Reinvestment

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Reinvestment

The channeling of public and private resources into declining neighborhoods in a coordinated manner to combat disinvestment.

Reinvestment

 

repeated or supplementary investment in a given sector of the economy or in a given country using capital derived from profits. The term “reinvestment” is usually used with respect to foreign capital.

Reinvestment came to be practiced widely by the capitalist monopolies after World War II (1939–45) with the collapse of the colonial system of imperialism and the development of regional integration. Its purposes were to circumvent various forms of prohibition on the import of capital into a country or a region or to avoid payment of taxes levied in connection with the transfer of profits abroad.

Reinvestment by foreign companies in the developing countries is one of the newest methods of neocolonialism. Such reinvestment makes it difficult for the government of the developing country to monitor the movement of foreign capital, especially when the capital is reinvested in locally owned firms and enterprises.

Reinvestment by foreign companies in the developed capitalist countries is usually practiced to circumvent protectionist barriers and penetrate regional economic associations. This practice is pursued by American companies operating in the Common Market countries. The companies are trying by reinvestment to enter the European market and receive the same privileges there as the local companies.

International corporations, which have large networks of branches, joint companies, and licensing agreements to restrict certain geographic zones of the market to a particular corporation, hold a special place in the practice of reinvestment. Inroads are made into a foreign market by building new enterprises or buying up local firms. In many cases, 25 percent of the necessary capital is taken from the reinvestment funds of the parent company, 50 percent from the reinvestment funds of its branches, and 25 percent from loans on the international loancapital markets.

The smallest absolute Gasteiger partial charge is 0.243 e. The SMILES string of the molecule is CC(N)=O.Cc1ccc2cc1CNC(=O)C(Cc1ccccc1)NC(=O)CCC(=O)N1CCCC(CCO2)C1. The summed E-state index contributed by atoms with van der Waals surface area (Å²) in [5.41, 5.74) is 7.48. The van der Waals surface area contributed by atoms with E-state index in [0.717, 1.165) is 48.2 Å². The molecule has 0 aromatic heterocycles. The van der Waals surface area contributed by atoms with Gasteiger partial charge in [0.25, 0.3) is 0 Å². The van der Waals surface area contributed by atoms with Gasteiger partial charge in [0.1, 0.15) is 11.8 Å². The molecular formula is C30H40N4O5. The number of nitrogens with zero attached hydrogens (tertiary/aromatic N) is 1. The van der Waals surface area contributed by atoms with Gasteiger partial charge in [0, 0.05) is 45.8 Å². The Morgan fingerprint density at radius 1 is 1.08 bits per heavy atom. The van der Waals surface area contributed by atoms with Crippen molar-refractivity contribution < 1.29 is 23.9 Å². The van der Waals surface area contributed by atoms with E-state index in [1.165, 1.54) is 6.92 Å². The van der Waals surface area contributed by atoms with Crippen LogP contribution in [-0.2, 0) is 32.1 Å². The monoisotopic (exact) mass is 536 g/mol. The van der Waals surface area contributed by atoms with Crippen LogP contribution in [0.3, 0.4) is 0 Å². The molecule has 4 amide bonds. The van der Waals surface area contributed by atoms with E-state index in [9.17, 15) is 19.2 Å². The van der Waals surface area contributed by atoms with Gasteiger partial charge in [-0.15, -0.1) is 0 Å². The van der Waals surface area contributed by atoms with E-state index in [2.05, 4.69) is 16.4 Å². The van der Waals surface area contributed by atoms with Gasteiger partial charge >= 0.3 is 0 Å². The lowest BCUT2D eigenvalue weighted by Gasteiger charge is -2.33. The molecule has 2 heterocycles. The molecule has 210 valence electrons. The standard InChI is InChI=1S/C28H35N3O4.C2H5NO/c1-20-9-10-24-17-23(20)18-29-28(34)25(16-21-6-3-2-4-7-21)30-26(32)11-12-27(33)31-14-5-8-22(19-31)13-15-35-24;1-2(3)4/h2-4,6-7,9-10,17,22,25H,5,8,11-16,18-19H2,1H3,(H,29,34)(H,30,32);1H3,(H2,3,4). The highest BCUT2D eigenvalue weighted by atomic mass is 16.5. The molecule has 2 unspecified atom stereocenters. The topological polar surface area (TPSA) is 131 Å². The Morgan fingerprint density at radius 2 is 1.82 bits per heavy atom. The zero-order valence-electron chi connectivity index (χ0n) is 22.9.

G. G. MATIUKHIN

References in periodicals archive ?
He said: "We are re-investing a chunk of the money we have made in recent transfer fees to give us a top-class facility for our youth teams to train and play on.
They saw the opportunity to acquire 300 Lighting Way at a good price and are in the process of re-investing in the property and re-introducing it to the market, bringing this class A building to a whole new level.
The move is also a reflection of our firm commitment to the UAE market, where we are re-investing our hard-earned resources to help the real estate market expand further.
East Coast is at last making money and this Government should be re-investing these surpluses in making Britain a better place.
According to Hyatt, the asset sales complete the marketing process for six hotels that the company began earlier this year and are consistent with the company's asset recycling strategy selling certain hotels, maintaining presence in respective markets by entering into new management or franchise agreements, and re-investing sale proceeds into new hotels and other growth opportunities.
We now have a robust plan in place that will touch the majority of the estate by the end of our next financial year, together with a longer term view of re-investing to keep our brands and venues up to date.
Our focus on seed planting and re-investing in our businesses, products, and services will continue because it's working.
Tony Fletcher, managing director of Cardiff Gate, said: "We are happy to be re-investing in old stock where we see plenty of long-term growth.
We are currently heavily re-investing in our airport lounges and are rolling out our new portfolio of lounges, Aspire by Servisair.
But honestly, if I was the Arts 1 Council I'd be asking for my money back and re-investing it in a nice statue somewhere.
A Existing investors - private equity groups Metalmark Capital LLC and Waud Capital Partners LLC and Maxuma[euro](tm)s management - will remain involved with the business by re-investing in it.
Lindsey Miller, head of the serious and organised crime division of the Crown Office and Procurator Fiscal Service, said: "We will continue to do all in our power to disrupt those who traffic and trade in human beings for profit, by depriving them of their ill-gotten gains and preventing them from re-investing in further criminal activities.